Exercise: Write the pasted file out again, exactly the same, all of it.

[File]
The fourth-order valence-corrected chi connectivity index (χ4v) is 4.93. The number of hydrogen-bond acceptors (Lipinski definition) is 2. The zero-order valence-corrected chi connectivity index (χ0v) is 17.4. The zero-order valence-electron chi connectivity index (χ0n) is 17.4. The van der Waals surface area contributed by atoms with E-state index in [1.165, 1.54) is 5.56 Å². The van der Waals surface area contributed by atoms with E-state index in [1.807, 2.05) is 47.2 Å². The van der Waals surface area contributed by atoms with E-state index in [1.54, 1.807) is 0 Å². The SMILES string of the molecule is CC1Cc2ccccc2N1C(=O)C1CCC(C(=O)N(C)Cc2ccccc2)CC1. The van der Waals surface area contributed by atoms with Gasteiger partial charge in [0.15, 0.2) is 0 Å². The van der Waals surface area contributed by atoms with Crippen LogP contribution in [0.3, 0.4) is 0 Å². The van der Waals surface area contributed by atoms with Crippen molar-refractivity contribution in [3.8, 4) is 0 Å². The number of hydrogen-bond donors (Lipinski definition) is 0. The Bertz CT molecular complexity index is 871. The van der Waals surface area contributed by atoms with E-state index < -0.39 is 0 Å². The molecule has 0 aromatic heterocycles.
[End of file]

The fourth-order valence-corrected chi connectivity index (χ4v) is 4.93. The number of hydrogen-bond acceptors (Lipinski definition) is 2. The zero-order valence-corrected chi connectivity index (χ0v) is 17.4. The zero-order valence-electron chi connectivity index (χ0n) is 17.4. The van der Waals surface area contributed by atoms with E-state index in [1.165, 1.54) is 5.56 Å². The van der Waals surface area contributed by atoms with E-state index in [1.807, 2.05) is 47.2 Å². The van der Waals surface area contributed by atoms with E-state index in [1.54, 1.807) is 0 Å². The SMILES string of the molecule is CC1Cc2ccccc2N1C(=O)C1CCC(C(=O)N(C)Cc2ccccc2)CC1. The van der Waals surface area contributed by atoms with Gasteiger partial charge in [0.15, 0.2) is 0 Å². The van der Waals surface area contributed by atoms with Crippen LogP contribution in [0.3, 0.4) is 0 Å². The van der Waals surface area contributed by atoms with Crippen molar-refractivity contribution in [3.8, 4) is 0 Å². The number of hydrogen-bond donors (Lipinski definition) is 0. The Bertz CT molecular complexity index is 871. The van der Waals surface area contributed by atoms with E-state index < -0.39 is 0 Å². The molecule has 0 aromatic heterocycles.